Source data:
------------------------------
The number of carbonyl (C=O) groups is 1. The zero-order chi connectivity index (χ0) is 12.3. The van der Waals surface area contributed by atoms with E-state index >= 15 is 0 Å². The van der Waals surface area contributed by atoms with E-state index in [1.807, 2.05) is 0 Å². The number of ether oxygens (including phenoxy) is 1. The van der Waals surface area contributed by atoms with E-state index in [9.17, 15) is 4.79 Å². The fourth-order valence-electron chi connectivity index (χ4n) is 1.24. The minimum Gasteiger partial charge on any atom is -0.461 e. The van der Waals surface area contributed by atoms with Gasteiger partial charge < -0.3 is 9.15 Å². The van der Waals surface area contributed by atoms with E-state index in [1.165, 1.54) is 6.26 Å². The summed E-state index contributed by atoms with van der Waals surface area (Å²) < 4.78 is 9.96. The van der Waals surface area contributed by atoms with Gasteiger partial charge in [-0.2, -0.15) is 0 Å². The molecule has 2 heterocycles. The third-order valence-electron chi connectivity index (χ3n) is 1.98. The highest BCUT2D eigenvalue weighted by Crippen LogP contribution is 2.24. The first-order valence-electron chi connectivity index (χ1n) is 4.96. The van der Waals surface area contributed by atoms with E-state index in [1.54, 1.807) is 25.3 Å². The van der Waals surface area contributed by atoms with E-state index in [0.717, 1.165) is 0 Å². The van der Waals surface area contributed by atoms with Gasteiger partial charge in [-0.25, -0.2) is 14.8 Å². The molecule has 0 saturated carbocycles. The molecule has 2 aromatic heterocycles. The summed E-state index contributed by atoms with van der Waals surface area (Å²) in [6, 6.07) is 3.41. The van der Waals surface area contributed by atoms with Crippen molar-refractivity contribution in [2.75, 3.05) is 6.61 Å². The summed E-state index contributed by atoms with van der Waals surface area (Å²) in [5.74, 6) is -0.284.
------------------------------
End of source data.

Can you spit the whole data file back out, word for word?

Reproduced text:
The number of carbonyl (C=O) groups is 1. The zero-order chi connectivity index (χ0) is 12.3. The van der Waals surface area contributed by atoms with E-state index >= 15 is 0 Å². The van der Waals surface area contributed by atoms with E-state index in [1.807, 2.05) is 0 Å². The number of ether oxygens (including phenoxy) is 1. The van der Waals surface area contributed by atoms with E-state index in [9.17, 15) is 4.79 Å². The fourth-order valence-electron chi connectivity index (χ4n) is 1.24. The minimum Gasteiger partial charge on any atom is -0.461 e. The van der Waals surface area contributed by atoms with Gasteiger partial charge < -0.3 is 9.15 Å². The van der Waals surface area contributed by atoms with E-state index in [1.165, 1.54) is 6.26 Å². The summed E-state index contributed by atoms with van der Waals surface area (Å²) < 4.78 is 9.96. The van der Waals surface area contributed by atoms with Gasteiger partial charge in [-0.2, -0.15) is 0 Å². The molecule has 2 heterocycles. The third-order valence-electron chi connectivity index (χ3n) is 1.98. The highest BCUT2D eigenvalue weighted by Crippen LogP contribution is 2.24. The first-order valence-electron chi connectivity index (χ1n) is 4.96. The van der Waals surface area contributed by atoms with E-state index in [1.54, 1.807) is 25.3 Å². The van der Waals surface area contributed by atoms with E-state index in [0.717, 1.165) is 0 Å². The van der Waals surface area contributed by atoms with Gasteiger partial charge in [-0.25, -0.2) is 14.8 Å². The molecule has 0 saturated carbocycles. The molecule has 2 aromatic heterocycles. The summed E-state index contributed by atoms with van der Waals surface area (Å²) in [6, 6.07) is 3.41. The van der Waals surface area contributed by atoms with Crippen molar-refractivity contribution in [2.75, 3.05) is 6.61 Å². The summed E-state index contributed by atoms with van der Waals surface area (Å²) in [5.74, 6) is -0.284.